WISE - Projected price tag to give five half-century-plus small high schools a makeover, and improvements to a 25-year-old model: $109.43 million.
The Wise County School Board was presented cost estimates in 2008 dollars Tuesday for the six projects to bring the county's high schools to 21st century standards. The four architectural and engineering firms hired to analyze and present renovation studies for each of the high schools made their proposals based on the scope of desired improvements provided them by the board.
The bulk of the costs for each project would go toward improvements or outright replacement of the mechanical, electrical, plumbing, technology, heating, air conditioning and ventilation systems, as well as other infrastructure needs like new windows, roofs, lighting, ceilings, wall and floor coverings, and to address a litany of disabilities, safety and security upgrades.
New additions at each school are also recommended by architects to meet the academic and other needs of the schools, but those make up less than a quarter of the projected costs at each facility.
Cost estimates for each high school include:
•J.J. Kelly High School in Wise, nearly $30 million including about $11 million in additions such as a new gym and a wing for a new band room, more than $6.4 million in structural renovations, $918,000 for plumbing upgrades, nearly $2.3 million for mechanical (including HVAC), and more than $1.8 million for electrical improvements. Site development would require another $1.5 million, and design fees are put at nearly $2 million.
•Pound High School, just over $16 million including more than $6 million for additions, nearly $3.6 million for building renovations, nearly $1.3 million for mechanical improvements, more than $1 million for electrical upgrades, $511,000 to overhaul plumbing, and a little over $1 million in design fees.
•Coeburn High School, nearly $17.8 million including more than $4 million in additions, $5.2 million in building renovations, $1.85 million for mechanical upgrades, nearly $1.5 million for electrical improvements, and about $1.16 million in design fees.
•Powell Valley High School in Big Stone Gap, just over $19.9 million including about $5.5 million each for building additions and renovations, nearly $800,000 in plumbing upgrades, nearly $2 million in mechanical improvements, almost $1.6 million for electrical, and $1.3 million in design fees.
•Appalachia High School, nearly $18.6 million including more than $2.5 million for site development, almost $2.4 million in building additions, nearly $5.6 million in building renovations, $795,000 for new plumbing, nearly $2 million in mechanical upgrades, almost $1.6 million in electrical upgrades, and more than $1.2 million in design fees.
•St. Paul High School, the youngest of the six facilities at 25 years old, comes in the cheapest at nearly $7.2 million including more than $2.7 million in building additions, $390,000 worth of building renovations, more than $1.1 million for plumbing upgrades, $900,000 for mechanical improvements, and design fees of about $470,000.
Thompson & Litton of Wise is the project manager of the study conducted for J.J. Kelly, Pound and Coeburn high schools; Oliver, Webb, Pappas & Rhudy of Blacksburg presented the case for St. Paul; Appalachian Technical Services of Abingdon for Appalachia; and Beeson, Lusk & Street of Johnson City for Powell Valley. Presenters for each of the proposed projects justified the results of their studies based on the scope provided by the board and a detailed explanation of how those needs were analyzed and determined.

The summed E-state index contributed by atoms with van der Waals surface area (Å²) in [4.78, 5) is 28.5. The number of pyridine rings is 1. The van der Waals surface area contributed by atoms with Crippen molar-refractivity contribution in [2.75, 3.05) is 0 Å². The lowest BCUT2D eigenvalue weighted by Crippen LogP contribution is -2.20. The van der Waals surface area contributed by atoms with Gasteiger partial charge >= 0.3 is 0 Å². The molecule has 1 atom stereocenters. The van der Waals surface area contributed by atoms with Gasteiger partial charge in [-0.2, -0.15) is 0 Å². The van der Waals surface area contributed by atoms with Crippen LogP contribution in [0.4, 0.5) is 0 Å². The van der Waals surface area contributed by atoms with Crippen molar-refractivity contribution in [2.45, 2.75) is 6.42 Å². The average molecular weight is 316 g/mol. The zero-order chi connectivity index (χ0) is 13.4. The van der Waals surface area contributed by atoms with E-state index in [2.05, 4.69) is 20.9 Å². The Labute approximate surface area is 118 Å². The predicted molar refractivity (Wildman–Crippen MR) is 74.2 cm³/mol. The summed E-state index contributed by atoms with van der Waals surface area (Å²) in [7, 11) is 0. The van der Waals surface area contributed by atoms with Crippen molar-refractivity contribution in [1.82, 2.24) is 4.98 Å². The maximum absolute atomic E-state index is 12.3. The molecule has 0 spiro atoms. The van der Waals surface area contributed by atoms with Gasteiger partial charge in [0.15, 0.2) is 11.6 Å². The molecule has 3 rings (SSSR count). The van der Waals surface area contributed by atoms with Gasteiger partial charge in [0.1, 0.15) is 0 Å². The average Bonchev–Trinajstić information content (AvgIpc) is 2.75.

The school board adjourned immediately upon presentation of the cost projections. Board members did not discuss any aspects of the projects in open session.
Wise County School Superintendent Greg Killough provided an impassioned opening to the board's special session before architects made their presentations, saying he was impressed when he took the job 15 months ago by the pride each of the communities take in their schools and their "love of the children."
Killough said when he accepted his post it was to "come here and help this community make a difference" and what would be proposed on Tuesday would constitute "a legacy for the children." He said what is at stake is a quality education system that provides economic development for the county.
"Do our kids deserve the same facilities and academic opportunities as every other child in Virginia?" Killough asked. "Our greatest resource is our children (and the task is now to) renovate and instill pride back in our high schools."
Killough said he recently watched the "We Are ... Marshall" movie that chronicles how Marshall University in Huntington, W.Va., and the community rebounded from tragedy when practically the entire football team was killed in a plane crash in 1970.
"Certainly we should be saying, ‘We are Wise County,'" said Killough.
For the 15 months he has been supervisor, Killough said he has experienced "a lot of love, a lot of support and a lot about community, and I hope as we go through this we don't forget it."
The renovations designed to make each high school viable for the next 30-plus years, he said, is the "possible legacy we're going to leave (the region) and for the children."
Killough said Tuesday's special session marked "a beginning, and we all need to work together for the best for our children."